Finally, while the pleadings of pro se litigants are held to a less stringent standard than pleadings drafted by attorneys, Tannenbaum, 148 F.3d at 1263, pro se litigants still must comply with procedural rules, Moton v. Cowart, 631 F.3d 1337, 1340 n.2 (11th Cir. 2011). Specifically, we have held that pro se litigants are subject to the Federal Rules of Civil Procedure, including sanctions for misconduct and for failure to comply with court orders. See Moon v. Newsome, 863 F.2d 835, 837 (11th Cir.1989).***
The district court did not abuse its discretion when it imposed a default judgment against Ennis as a sanction for his disrespectful conduct and his refusal to participate in discovery. On appeal, Ennis fails to address the district court's finding that he had exhibited rude and disrespectful behavior throughout the litigation. Thus, it appears that Ennis has abandoned any challenge to the district court's factual finding that his behavior was rude and disrespectful. See Timson v. Sampson, 518 F.3d 870, 874 (11th Cir. 2008) (holding that issues not briefed on appeal by a pro se litigant are deemed abandoned). Regardless, the district court's finding regarding Ennis's misbehavior was supported by the record. Specifically, Ennis accused the district court of "ignorance" and "incompetency," and he sent numerous harassing e-mails to the plaintiffs, accusing Ornstein of being a "bigot" and a "racist." As such, the district court did not abuse its discretion for entering a default judgment, in part, as a sanction for Ennis's disrespectful behavior. See Eagle Hosp. Physicians, LLC, 561 F.3d at 1306.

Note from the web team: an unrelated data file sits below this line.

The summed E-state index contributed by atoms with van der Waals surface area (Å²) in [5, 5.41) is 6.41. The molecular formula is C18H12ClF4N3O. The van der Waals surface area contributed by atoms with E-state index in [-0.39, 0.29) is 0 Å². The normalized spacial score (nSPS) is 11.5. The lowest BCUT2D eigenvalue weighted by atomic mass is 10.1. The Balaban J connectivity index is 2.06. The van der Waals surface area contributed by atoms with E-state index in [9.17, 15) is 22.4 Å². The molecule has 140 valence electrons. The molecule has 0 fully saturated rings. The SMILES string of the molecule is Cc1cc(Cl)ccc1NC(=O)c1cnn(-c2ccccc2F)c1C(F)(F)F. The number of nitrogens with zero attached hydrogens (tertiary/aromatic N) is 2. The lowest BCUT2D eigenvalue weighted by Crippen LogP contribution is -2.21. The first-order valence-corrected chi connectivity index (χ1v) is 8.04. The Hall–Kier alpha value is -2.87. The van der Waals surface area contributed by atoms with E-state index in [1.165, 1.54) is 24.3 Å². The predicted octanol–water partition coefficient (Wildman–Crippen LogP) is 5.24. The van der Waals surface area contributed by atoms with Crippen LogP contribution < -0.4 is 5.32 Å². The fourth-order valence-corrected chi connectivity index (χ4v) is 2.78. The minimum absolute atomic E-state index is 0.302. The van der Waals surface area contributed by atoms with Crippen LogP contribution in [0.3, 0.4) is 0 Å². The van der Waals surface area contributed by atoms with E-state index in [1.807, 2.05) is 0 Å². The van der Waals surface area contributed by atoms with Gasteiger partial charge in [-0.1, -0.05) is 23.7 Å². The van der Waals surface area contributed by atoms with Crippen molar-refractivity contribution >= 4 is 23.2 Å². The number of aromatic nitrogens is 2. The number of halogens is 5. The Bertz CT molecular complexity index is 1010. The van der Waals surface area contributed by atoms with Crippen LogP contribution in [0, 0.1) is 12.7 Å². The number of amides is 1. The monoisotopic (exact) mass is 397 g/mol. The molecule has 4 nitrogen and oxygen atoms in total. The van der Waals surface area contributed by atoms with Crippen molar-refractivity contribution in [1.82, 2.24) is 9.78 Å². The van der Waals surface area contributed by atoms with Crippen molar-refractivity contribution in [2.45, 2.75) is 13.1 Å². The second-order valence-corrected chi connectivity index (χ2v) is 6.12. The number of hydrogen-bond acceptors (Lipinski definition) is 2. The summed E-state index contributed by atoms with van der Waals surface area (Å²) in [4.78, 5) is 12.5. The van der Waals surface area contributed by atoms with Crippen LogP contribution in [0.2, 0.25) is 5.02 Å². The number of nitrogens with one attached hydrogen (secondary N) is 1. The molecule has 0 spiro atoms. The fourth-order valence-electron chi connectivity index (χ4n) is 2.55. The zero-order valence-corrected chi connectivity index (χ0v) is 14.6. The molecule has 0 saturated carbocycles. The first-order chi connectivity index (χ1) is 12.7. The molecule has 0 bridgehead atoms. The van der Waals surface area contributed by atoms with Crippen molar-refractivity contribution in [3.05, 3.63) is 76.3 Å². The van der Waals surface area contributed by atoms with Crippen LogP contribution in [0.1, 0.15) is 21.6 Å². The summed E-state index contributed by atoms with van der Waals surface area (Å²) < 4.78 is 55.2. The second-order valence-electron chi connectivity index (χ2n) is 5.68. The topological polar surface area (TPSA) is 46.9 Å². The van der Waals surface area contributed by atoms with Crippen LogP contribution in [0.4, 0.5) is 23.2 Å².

Further, as to Ennis's failure to comply with the court's discovery order, he repeatedly asserts that a pro se litigant must fail to comply with at least two discovery orders to justify a default judgment. However, he does not provide, and research does not reveal, any binding legal authority in support of his contention. To the contrary, pro se litigants are required to comply with the district court's procedural rules and may be subjected to sanctions for failing to do so. See Moton, 631 F.3d at 1340 n.2; Moon, 863 F.2d at 837. Here, before imposing the default judgment, the district court complied with its obligation to make findings that Ennis had acted willfully and with bad faith and that a less severe sanction would have been insufficient. Malautea, 987 F.2d at 1542. Specifically, the court noted that, if Ennis's failure to comply with the discovery order had been his only misconduct, lesser sanctions may have been appropriate. The court found, however, that Ennis had exhibited a pattern of conduct that showed disrespect for the court's rules and a lesser sanction would have been insufficient to ensure his cooperation. Nothing in the record suggests that a lesser sanction would have been adequate, as Ennis had already been admonished for his misconduct, and the court repeatedly warned him that further misconduct could result in sanctions, including a default judgment.
Additionally, the court found that Ennis's discovery responses were "evasive and willfully incomplete," and on appeal, he does not allege that his incomplete answers were the result of negligence or a misunderstanding. Id. Instead, he suggests that he was not required to comply with the court's discovery order because the requested information and documents were "privileged." However, he fails to address the district court's finding that he did not file any timely objections to the discovery requests based on a recognized privilege. In sum, Ennis has failed to establish that the district court abused its discretion in determining that a default judgment was appropriate based on his disrespectful behavior and his refusal to participate in discovery.